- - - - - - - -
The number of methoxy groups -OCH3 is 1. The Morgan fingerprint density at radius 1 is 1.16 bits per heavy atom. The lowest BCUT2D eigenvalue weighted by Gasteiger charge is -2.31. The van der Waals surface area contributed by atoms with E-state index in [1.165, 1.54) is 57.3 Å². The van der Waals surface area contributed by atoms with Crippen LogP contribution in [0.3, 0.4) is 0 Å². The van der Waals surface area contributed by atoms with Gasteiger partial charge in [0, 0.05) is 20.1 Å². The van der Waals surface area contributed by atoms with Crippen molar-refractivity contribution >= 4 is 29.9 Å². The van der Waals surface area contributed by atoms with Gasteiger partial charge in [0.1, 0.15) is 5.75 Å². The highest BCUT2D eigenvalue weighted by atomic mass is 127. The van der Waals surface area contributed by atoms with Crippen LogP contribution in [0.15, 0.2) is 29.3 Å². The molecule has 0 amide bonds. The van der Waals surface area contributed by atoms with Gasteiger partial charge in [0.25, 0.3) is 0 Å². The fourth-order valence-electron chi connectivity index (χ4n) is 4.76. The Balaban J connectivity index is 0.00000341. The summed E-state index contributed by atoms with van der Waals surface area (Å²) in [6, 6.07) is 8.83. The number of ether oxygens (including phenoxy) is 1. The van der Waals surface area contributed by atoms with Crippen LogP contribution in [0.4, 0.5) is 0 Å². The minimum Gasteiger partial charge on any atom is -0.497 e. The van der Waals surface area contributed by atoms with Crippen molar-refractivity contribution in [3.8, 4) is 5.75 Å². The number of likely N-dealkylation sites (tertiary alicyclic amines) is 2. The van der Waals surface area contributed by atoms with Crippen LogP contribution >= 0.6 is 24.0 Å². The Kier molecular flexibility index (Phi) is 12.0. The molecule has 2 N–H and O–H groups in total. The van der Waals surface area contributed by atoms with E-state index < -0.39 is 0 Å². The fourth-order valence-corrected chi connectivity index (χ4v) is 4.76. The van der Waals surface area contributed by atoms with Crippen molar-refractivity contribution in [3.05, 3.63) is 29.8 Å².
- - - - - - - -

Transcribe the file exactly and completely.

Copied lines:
The number of methoxy groups -OCH3 is 1. The Morgan fingerprint density at radius 1 is 1.16 bits per heavy atom. The lowest BCUT2D eigenvalue weighted by Gasteiger charge is -2.31. The van der Waals surface area contributed by atoms with E-state index in [1.165, 1.54) is 57.3 Å². The van der Waals surface area contributed by atoms with Crippen LogP contribution in [0.3, 0.4) is 0 Å². The van der Waals surface area contributed by atoms with Gasteiger partial charge in [0, 0.05) is 20.1 Å². The van der Waals surface area contributed by atoms with Crippen molar-refractivity contribution >= 4 is 29.9 Å². The van der Waals surface area contributed by atoms with Gasteiger partial charge in [0.1, 0.15) is 5.75 Å². The highest BCUT2D eigenvalue weighted by atomic mass is 127. The van der Waals surface area contributed by atoms with Crippen LogP contribution in [0.15, 0.2) is 29.3 Å². The molecule has 0 amide bonds. The van der Waals surface area contributed by atoms with Gasteiger partial charge in [0.25, 0.3) is 0 Å². The fourth-order valence-electron chi connectivity index (χ4n) is 4.76. The Balaban J connectivity index is 0.00000341. The summed E-state index contributed by atoms with van der Waals surface area (Å²) in [6, 6.07) is 8.83. The number of ether oxygens (including phenoxy) is 1. The van der Waals surface area contributed by atoms with Crippen LogP contribution in [0.4, 0.5) is 0 Å². The minimum Gasteiger partial charge on any atom is -0.497 e. The van der Waals surface area contributed by atoms with Crippen molar-refractivity contribution in [3.8, 4) is 5.75 Å². The number of likely N-dealkylation sites (tertiary alicyclic amines) is 2. The van der Waals surface area contributed by atoms with Crippen LogP contribution >= 0.6 is 24.0 Å². The Kier molecular flexibility index (Phi) is 12.0. The molecule has 2 N–H and O–H groups in total. The van der Waals surface area contributed by atoms with E-state index < -0.39 is 0 Å². The fourth-order valence-corrected chi connectivity index (χ4v) is 4.76. The van der Waals surface area contributed by atoms with Crippen molar-refractivity contribution in [3.05, 3.63) is 29.8 Å².